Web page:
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Leasehold scandal: some homeowners to receive ground rent refunds and freehold discounts

CMA claims 'real win for thousands of leaseholders' with escalating ground rents

Leasehold scandal: some homeowners to receive ground rent refunds and freehold discounts

Aviva and Persimmon have agreed to offer concessions to leaseholders stuck in properties with escalating ground rents.

The Competition and Markets Authority (CMA) has announced that two of the biggest players in the leasehold industry have committed to changing their rules, and introducing refunds on unreasonable ground rents and discounts for people looking to buy their freehold.

The regulator has also fired a warning to other developers and freehold investors that they must follow suit or face legal action.


Aviva and Persimmon commit to making leasehold changes

Last September, the CMA started enforcement action against four housing developers, and today’s announcement marks the first formal commitment to eradicating unfair ground rents.

  • Aviva has agreed to remove ground rent doubling clauses from all freeholds it owns. Ground rents will revert to and remain at the original amount charged when the home was sold, and homeowners will be refunded any additional money they’ve paid.
  • Persimmon has agreed to offer people who own leasehold houses the option to buy their freehold at a discount which reflects the amount they expected when they bought the property. It will also make repayments to some homeowners who’ve bought freeholds, and has agreed in future to offer more information to buyers up front.

The CMA says these agreements have been provided voluntarily and without admission of wrongdoing or liability.

Andrea Coscelli, chief executive of the CMA, said: ‘This is a real win for thousands of leaseholders – for too long people have found themselves trapped in homes they can struggle to sell or been faced with unexpectedly high prices to buy their freehold.

‘Now, they can breathe a sigh of relief knowing things are set to change for the better.’

CMA fires warning shot to developers and investors

The CMA says today’s announcements are only the start of its enforcement work, and it ‘expects other developers and investors to follow the lead of Aviva and Persimmon’. It says those who fail to do so ‘can expect to face legal action’.

The CMA will continue to investigate Countryside and Taylor Wimpey for using potentially unfair contract terms, and Barratt over the possible mis-selling of leasehold properties.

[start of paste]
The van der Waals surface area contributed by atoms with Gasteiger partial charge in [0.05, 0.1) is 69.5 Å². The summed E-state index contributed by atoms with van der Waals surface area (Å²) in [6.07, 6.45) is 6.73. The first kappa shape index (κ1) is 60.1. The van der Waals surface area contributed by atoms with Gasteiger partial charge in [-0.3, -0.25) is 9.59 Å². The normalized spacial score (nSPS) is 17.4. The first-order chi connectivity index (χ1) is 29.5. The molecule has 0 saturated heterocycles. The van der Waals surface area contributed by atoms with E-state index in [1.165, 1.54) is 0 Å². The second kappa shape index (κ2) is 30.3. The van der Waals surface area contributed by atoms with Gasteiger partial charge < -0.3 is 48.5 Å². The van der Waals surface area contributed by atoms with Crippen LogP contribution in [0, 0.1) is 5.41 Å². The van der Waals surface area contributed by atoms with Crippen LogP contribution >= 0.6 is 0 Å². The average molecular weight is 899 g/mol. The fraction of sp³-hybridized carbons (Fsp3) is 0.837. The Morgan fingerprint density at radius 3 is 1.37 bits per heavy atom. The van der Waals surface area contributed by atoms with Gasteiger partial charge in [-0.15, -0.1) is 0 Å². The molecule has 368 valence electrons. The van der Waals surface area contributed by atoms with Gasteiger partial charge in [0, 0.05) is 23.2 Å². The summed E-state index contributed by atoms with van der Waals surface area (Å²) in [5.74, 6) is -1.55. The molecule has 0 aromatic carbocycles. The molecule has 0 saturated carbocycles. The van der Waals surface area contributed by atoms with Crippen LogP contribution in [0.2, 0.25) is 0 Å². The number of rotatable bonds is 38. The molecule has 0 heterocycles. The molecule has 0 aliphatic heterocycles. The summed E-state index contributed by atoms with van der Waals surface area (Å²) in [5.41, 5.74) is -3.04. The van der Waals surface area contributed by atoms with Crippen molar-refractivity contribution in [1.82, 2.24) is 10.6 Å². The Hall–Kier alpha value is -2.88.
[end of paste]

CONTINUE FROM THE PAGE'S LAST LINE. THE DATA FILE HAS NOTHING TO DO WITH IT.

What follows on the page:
Several investment firms that purchased freeholds from developers are also under the microscope. Abacus Land, Adriatic Land and Brigante Properties continue to be investigated by the regulator.

The Which? Money Podcast

How the government is overhauling the leasehold system

The government started consulting on overhauling the leasehold system in 2017, and earlier this year it announced a number of proposals.

In addition to banning new houses from being sold as leasehold, the government will bring forward plans to allow leaseholders to extend their leases for 990 years, abolishing their ground rent payments in the process.

An online calculator will be created to determine how much leaseholders should pay when extending leases or buying freeholds, potentially stopping freeholders quoting inflated prices.

Finally, the government is to set up a ‘commonhold council’ in preparation for the widespread introduction of commonhold in the future.

Commonhold involves buyers of flats owning the freehold to their individual property and forming a management company with other residents in their block – thereby putting themselves in control of service charges, and removing the need for third-party freeholders and management companies.

Leasehold scandal: a timeline

Today’s announcement marks another step towards issues with leasehold houses and punitive ground rents finally being addressed.

In June 2018, Which? published an explosive investigation into the leasehold scandal, speaking to nearly 200 leasehold homeowners who faced spiralling costs – from ground rent doubling clauses to expensive permission fees. You can find out more in the following stories we’ve covered since 2017:

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